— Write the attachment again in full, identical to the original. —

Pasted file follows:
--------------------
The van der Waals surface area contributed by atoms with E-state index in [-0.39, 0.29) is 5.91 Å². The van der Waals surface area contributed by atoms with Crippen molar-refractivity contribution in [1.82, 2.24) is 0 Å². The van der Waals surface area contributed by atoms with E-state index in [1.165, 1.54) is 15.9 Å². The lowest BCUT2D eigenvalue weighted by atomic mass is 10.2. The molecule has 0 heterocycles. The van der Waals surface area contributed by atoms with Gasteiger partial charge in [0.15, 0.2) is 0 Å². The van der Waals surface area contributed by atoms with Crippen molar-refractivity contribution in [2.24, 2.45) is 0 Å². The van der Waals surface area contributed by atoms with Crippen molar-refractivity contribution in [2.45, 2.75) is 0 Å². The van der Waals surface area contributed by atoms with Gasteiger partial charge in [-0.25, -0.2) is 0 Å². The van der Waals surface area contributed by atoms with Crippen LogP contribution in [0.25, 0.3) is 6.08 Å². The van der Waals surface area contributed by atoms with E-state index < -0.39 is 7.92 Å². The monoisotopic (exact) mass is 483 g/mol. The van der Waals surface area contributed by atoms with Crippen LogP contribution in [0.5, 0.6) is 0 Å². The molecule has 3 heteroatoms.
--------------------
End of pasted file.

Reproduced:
The van der Waals surface area contributed by atoms with E-state index in [-0.39, 0.29) is 5.91 Å². The van der Waals surface area contributed by atoms with Crippen molar-refractivity contribution in [1.82, 2.24) is 0 Å². The van der Waals surface area contributed by atoms with E-state index in [1.165, 1.54) is 15.9 Å². The lowest BCUT2D eigenvalue weighted by atomic mass is 10.2. The molecule has 0 heterocycles. The van der Waals surface area contributed by atoms with Gasteiger partial charge in [0.15, 0.2) is 0 Å². The van der Waals surface area contributed by atoms with Crippen molar-refractivity contribution in [2.24, 2.45) is 0 Å². The van der Waals surface area contributed by atoms with Crippen molar-refractivity contribution in [2.45, 2.75) is 0 Å². The van der Waals surface area contributed by atoms with Gasteiger partial charge in [-0.25, -0.2) is 0 Å². The van der Waals surface area contributed by atoms with Crippen LogP contribution in [0.25, 0.3) is 6.08 Å². The van der Waals surface area contributed by atoms with E-state index < -0.39 is 7.92 Å². The monoisotopic (exact) mass is 483 g/mol. The van der Waals surface area contributed by atoms with Crippen LogP contribution in [0.5, 0.6) is 0 Å². The molecule has 3 heteroatoms.